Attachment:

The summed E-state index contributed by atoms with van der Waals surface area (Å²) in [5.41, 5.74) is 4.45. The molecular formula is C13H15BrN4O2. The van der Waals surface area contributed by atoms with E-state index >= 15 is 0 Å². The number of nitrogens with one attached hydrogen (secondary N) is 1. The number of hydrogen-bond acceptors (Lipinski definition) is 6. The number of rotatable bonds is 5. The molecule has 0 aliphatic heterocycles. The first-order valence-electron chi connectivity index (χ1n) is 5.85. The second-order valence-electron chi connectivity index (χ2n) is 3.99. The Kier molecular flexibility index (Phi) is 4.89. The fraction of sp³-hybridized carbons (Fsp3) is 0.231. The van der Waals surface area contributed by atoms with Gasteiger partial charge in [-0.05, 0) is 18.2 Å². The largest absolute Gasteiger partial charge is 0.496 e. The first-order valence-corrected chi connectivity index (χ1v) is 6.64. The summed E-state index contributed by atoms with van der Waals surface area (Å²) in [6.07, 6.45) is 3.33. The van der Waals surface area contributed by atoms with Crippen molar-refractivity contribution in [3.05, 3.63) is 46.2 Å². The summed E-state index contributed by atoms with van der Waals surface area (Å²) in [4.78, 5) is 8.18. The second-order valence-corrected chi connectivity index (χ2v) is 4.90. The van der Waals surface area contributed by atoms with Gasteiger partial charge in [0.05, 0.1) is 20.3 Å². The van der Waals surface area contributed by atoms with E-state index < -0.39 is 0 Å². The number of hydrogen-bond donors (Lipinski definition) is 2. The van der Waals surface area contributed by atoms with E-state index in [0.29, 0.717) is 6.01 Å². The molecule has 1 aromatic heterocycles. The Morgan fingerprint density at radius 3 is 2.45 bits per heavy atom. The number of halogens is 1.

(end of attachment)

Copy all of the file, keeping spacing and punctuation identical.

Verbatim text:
The summed E-state index contributed by atoms with van der Waals surface area (Å²) in [5.41, 5.74) is 4.45. The molecular formula is C13H15BrN4O2. The van der Waals surface area contributed by atoms with E-state index >= 15 is 0 Å². The number of nitrogens with one attached hydrogen (secondary N) is 1. The number of hydrogen-bond acceptors (Lipinski definition) is 6. The number of rotatable bonds is 5. The molecule has 0 aliphatic heterocycles. The first-order valence-electron chi connectivity index (χ1n) is 5.85. The second-order valence-electron chi connectivity index (χ2n) is 3.99. The Kier molecular flexibility index (Phi) is 4.89. The fraction of sp³-hybridized carbons (Fsp3) is 0.231. The van der Waals surface area contributed by atoms with Gasteiger partial charge in [-0.05, 0) is 18.2 Å². The largest absolute Gasteiger partial charge is 0.496 e. The first-order valence-corrected chi connectivity index (χ1v) is 6.64. The summed E-state index contributed by atoms with van der Waals surface area (Å²) in [6.07, 6.45) is 3.33. The van der Waals surface area contributed by atoms with Crippen molar-refractivity contribution in [3.05, 3.63) is 46.2 Å². The summed E-state index contributed by atoms with van der Waals surface area (Å²) in [4.78, 5) is 8.18. The second-order valence-corrected chi connectivity index (χ2v) is 4.90. The van der Waals surface area contributed by atoms with Gasteiger partial charge in [0.05, 0.1) is 20.3 Å². The van der Waals surface area contributed by atoms with E-state index < -0.39 is 0 Å². The number of hydrogen-bond donors (Lipinski definition) is 2. The van der Waals surface area contributed by atoms with E-state index in [0.29, 0.717) is 6.01 Å². The molecule has 1 aromatic heterocycles. The Morgan fingerprint density at radius 3 is 2.45 bits per heavy atom. The number of halogens is 1.